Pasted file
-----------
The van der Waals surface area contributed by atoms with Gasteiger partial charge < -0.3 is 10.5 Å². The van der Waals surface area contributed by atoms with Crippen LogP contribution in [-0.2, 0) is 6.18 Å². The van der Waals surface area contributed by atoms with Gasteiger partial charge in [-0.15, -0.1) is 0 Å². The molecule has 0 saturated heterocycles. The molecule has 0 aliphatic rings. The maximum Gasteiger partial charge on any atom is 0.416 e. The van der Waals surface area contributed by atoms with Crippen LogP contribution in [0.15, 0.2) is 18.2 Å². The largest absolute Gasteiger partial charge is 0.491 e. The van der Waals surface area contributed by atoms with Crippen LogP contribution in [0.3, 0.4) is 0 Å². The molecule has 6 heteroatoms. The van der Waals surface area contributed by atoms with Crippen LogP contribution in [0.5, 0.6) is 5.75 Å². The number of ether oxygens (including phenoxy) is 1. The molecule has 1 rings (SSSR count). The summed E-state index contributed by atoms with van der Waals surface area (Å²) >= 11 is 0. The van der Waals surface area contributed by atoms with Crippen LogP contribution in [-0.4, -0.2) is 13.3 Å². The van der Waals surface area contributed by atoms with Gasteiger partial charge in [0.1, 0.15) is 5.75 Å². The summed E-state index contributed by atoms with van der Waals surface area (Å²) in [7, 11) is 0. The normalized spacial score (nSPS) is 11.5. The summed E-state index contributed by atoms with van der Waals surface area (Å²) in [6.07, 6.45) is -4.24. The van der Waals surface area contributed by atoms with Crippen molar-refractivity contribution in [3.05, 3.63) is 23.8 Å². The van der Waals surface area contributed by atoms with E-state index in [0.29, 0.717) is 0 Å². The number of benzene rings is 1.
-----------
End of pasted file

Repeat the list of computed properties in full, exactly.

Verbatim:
The van der Waals surface area contributed by atoms with Gasteiger partial charge < -0.3 is 10.5 Å². The van der Waals surface area contributed by atoms with Crippen LogP contribution in [-0.2, 0) is 6.18 Å². The van der Waals surface area contributed by atoms with Gasteiger partial charge in [-0.15, -0.1) is 0 Å². The molecule has 0 saturated heterocycles. The molecule has 0 aliphatic rings. The maximum Gasteiger partial charge on any atom is 0.416 e. The van der Waals surface area contributed by atoms with Crippen LogP contribution in [0.15, 0.2) is 18.2 Å². The largest absolute Gasteiger partial charge is 0.491 e. The van der Waals surface area contributed by atoms with Crippen LogP contribution in [0.3, 0.4) is 0 Å². The molecule has 6 heteroatoms. The van der Waals surface area contributed by atoms with Crippen LogP contribution in [0.5, 0.6) is 5.75 Å². The number of ether oxygens (including phenoxy) is 1. The molecule has 1 rings (SSSR count). The summed E-state index contributed by atoms with van der Waals surface area (Å²) >= 11 is 0. The van der Waals surface area contributed by atoms with Crippen LogP contribution in [-0.4, -0.2) is 13.3 Å². The van der Waals surface area contributed by atoms with Gasteiger partial charge in [0.1, 0.15) is 5.75 Å². The summed E-state index contributed by atoms with van der Waals surface area (Å²) in [7, 11) is 0. The normalized spacial score (nSPS) is 11.5. The summed E-state index contributed by atoms with van der Waals surface area (Å²) in [6.07, 6.45) is -4.24. The van der Waals surface area contributed by atoms with Crippen molar-refractivity contribution in [3.05, 3.63) is 23.8 Å². The van der Waals surface area contributed by atoms with E-state index in [0.29, 0.717) is 0 Å². The number of benzene rings is 1.